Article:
That's my thought. The 2 hour instead of 3 is a ding against your system, but that's just a matter of preference. I know my biz partner would freak out over a 3 hour dinner, whereas I'd see it as just right.

    I do agree though. We need better systems, because the general madness just doesn't work.

  • Planning ahead has to be the best way to go about it.

    The restaurant should know ahead of time how many are coming in.

    to aid the process, the guests could even pre-order what they want to eat (not everyone but a good chunk, I know a lot of people like to make a game-time decision). Emailing a copy of the menu could save a lot of time.

    This way the restaurant knows what to expect in terms of orders and the number of people.

  • andrewhyde

    I like the standard apps, perhaps the restaurant or host could spring for them.

  • andrewhyde

    While some are great at it, others are more than bad, and I feel like I have dined at most of them 🙂

  • andrewhyde

    I wonder how that would work out, great conversations can happen with anyone, it doesn't matter how known or not you are.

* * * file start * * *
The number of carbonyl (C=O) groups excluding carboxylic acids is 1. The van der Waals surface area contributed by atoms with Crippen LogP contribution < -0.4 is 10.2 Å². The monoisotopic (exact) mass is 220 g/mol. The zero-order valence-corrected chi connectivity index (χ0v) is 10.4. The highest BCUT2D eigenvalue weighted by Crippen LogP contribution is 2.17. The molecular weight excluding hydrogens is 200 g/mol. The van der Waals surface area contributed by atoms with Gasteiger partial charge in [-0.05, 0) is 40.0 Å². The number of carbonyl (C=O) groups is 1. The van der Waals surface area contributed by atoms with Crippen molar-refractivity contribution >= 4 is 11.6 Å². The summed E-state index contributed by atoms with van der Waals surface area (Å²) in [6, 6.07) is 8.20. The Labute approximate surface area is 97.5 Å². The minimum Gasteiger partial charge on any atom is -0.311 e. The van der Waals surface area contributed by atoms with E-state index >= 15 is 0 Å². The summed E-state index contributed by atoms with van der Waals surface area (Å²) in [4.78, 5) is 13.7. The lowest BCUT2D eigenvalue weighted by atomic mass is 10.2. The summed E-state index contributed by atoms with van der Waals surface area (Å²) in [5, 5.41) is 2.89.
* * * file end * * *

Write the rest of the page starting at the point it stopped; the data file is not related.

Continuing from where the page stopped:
• andrewhyde

    re 1) I wish a simple as would make it easy, but some people need to use their corporate card, don't carry cash or have been on the road for a while and won't make the time to do it. With the small tables, splitting alcohol sales is pretty easy.

    re 2) I've worked with chefs that can do this, it is pretty entertaining to see a four person kitchen produce 120 meals in an hour.

    It is a 2 hour base, and could go longer.

    I want to try this out!

  • I think you have some good points. When doing the CommunityNext VIP dinners we would seat people randomly (so you'd get to meet people you otherwise wouldn't). We would have them at small tables (so you get to intimately talk to them). We would also have drinks afterwards (so you can introduce your new friends to your old friends).

  • andrewhyde

    I've seen many variations of this tried, and it never seems to work out. I wish they did, but restaurants work in sections, and very few will break up a table to two waitstaff.

    Actually, some of the worst dinners I've been to this year were preorder dinners. Don't know why that is.

  • andrewhyde

    I love the random seating idea. If you are at the same conference, the chance you can learn or share something of value is there. I love dinner at tables of 4 or max 6.

  • Great post.
    1. I have rarely enjoyed a meal with more than 5 people at the table, especially in a crowded resto where it can be hard to hear what others are saying. Also, don't you find there is always that one person in a group who doesn't put in their fare share? Ten four tops. Hell yeah.